Seattle residents and businesses can expect their utility rates to climb over the next several years.
The City Council approved a plan Monday to raise the city’s combined water, sewage, solid waste and drainage rates for residents more than 20% by 2026 and nearly that much for businesses. The vote on the resolution was 8-0, with Councilmember Lisa Herbold absent.
The plan projects the monthly costs for a typical house and typical apartment will reach $275 and $155, up from $223 and $127 this year, respectively. It projects the monthly cost for a small store will rise about $200, to $1,319.
Seattle Public Utilities says the hikes are needed to cover a range of mounting expenses, including: regular inflation; labor, health care and construction costs expected to increase more rapidly than regular inflation; major capital projects tied to environmental mandates; maintenance work on aging pipes; and utility taxes.
According to annual point-in-time counts, SPU had about 1,537 permanent and temporary employees in 2020, up from 1,394 in 2016.
SPU says the rate bumps could be worse. The organization’s last six-year “strategic business plan,” for 2017-23, projected average annual increases of 5.2% across all customer sectors, whereas the new plan calls for average annual increases of 4.2%. SPU has trimmed cuts and saved money in various ways recently, general manager Mami Hara told council members last month.
A six-year plan that the council approved in 2018 for SPU’s sister organization, Seattle City Light, called for 4.5% average annual increases. City Light provides electricity.
Many residents have struggled to pay their SPU bills during the pandemic. SPU had 8,200 delinquent customer accounts with overdue amounts totaling about $7 million this March, up from 4,500 accounts and about $2.1 million in March 2020.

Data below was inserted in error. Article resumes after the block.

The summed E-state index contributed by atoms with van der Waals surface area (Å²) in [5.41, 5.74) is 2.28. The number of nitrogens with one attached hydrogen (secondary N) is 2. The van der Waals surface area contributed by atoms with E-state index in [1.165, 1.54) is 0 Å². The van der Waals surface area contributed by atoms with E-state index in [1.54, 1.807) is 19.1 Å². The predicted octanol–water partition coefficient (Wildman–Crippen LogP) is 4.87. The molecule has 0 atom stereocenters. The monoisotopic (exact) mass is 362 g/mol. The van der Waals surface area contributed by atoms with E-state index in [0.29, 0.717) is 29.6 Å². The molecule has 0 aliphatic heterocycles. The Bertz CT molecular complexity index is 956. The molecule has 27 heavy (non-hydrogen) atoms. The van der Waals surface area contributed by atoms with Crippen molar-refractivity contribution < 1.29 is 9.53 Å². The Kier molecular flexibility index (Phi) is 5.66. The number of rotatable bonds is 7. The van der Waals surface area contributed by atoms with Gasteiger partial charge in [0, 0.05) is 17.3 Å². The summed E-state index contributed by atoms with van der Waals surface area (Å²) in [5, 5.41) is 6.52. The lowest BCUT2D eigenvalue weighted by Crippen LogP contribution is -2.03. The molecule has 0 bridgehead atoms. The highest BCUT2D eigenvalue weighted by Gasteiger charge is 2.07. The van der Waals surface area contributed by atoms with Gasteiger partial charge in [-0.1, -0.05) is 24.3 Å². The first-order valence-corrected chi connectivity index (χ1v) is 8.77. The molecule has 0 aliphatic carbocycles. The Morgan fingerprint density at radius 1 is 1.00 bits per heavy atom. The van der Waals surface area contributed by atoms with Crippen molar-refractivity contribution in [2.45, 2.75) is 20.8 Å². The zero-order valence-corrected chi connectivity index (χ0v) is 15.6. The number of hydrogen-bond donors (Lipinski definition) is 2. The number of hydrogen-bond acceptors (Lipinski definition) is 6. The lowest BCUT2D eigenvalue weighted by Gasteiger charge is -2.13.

The city has suspended customer shut-offs and interest charges during the COVID-19 crisis, and SPU has added more customers to a program that provides a 50% discount to certain households, boosting enrollment from 25,000 to 30,000.
Rather than mail postcards to let customers know about the rate hikes, as SPU did in 2017, the organization ran a digital and social media campaign. Council members discussed the increases at three committee meetings held remotely, but zero residents called in to comment on the plan.
“Keeping utility rates low is important because rates are regressive, with lower-income households paying a greater percentage of their income,” Councilmember Alex Pedersen, whose committee reviewed the plan, said Monday. No other council members commented before voting.
Maque DaVis, a 72-year-old Fremont community artist, said he wishes SPU and the council would consider households like his.
DaVis and his wife bring in too much money to qualify for SPU’s 50% discount, which is reserved for households at or below 70% of the state median (about $49,000 for two people), he said. But they will struggle to cover the rate increases, all the same, DaVis said.
“We’re in that doughnut hole,” he said, arguing the discount should instead be pegged to 70% of Seattle’s median income, which is higher than the state’s.